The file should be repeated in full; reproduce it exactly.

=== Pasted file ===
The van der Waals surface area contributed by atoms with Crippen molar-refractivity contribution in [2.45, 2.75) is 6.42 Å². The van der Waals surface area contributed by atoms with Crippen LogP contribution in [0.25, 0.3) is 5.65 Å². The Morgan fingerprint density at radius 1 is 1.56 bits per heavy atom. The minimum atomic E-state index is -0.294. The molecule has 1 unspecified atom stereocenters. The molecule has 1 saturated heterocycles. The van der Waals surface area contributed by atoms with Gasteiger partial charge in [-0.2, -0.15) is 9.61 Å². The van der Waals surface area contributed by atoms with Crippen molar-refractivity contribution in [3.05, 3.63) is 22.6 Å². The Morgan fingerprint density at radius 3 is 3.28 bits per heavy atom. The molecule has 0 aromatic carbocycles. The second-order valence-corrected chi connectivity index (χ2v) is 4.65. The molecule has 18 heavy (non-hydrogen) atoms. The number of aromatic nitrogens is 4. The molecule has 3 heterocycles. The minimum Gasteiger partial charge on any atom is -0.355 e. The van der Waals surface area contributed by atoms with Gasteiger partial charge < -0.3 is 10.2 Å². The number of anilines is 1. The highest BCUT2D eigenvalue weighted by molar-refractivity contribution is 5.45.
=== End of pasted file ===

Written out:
The van der Waals surface area contributed by atoms with Crippen molar-refractivity contribution in [2.45, 2.75) is 6.42 Å². The van der Waals surface area contributed by atoms with Crippen LogP contribution in [0.25, 0.3) is 5.65 Å². The Morgan fingerprint density at radius 1 is 1.56 bits per heavy atom. The minimum atomic E-state index is -0.294. The molecule has 1 unspecified atom stereocenters. The molecule has 1 saturated heterocycles. The van der Waals surface area contributed by atoms with Gasteiger partial charge in [-0.2, -0.15) is 9.61 Å². The van der Waals surface area contributed by atoms with Crippen molar-refractivity contribution in [3.05, 3.63) is 22.6 Å². The Morgan fingerprint density at radius 3 is 3.28 bits per heavy atom. The molecule has 0 aromatic carbocycles. The second-order valence-corrected chi connectivity index (χ2v) is 4.65. The molecule has 18 heavy (non-hydrogen) atoms. The number of aromatic nitrogens is 4. The molecule has 3 heterocycles. The minimum Gasteiger partial charge on any atom is -0.355 e. The van der Waals surface area contributed by atoms with Gasteiger partial charge < -0.3 is 10.2 Å². The number of anilines is 1. The highest BCUT2D eigenvalue weighted by molar-refractivity contribution is 5.45.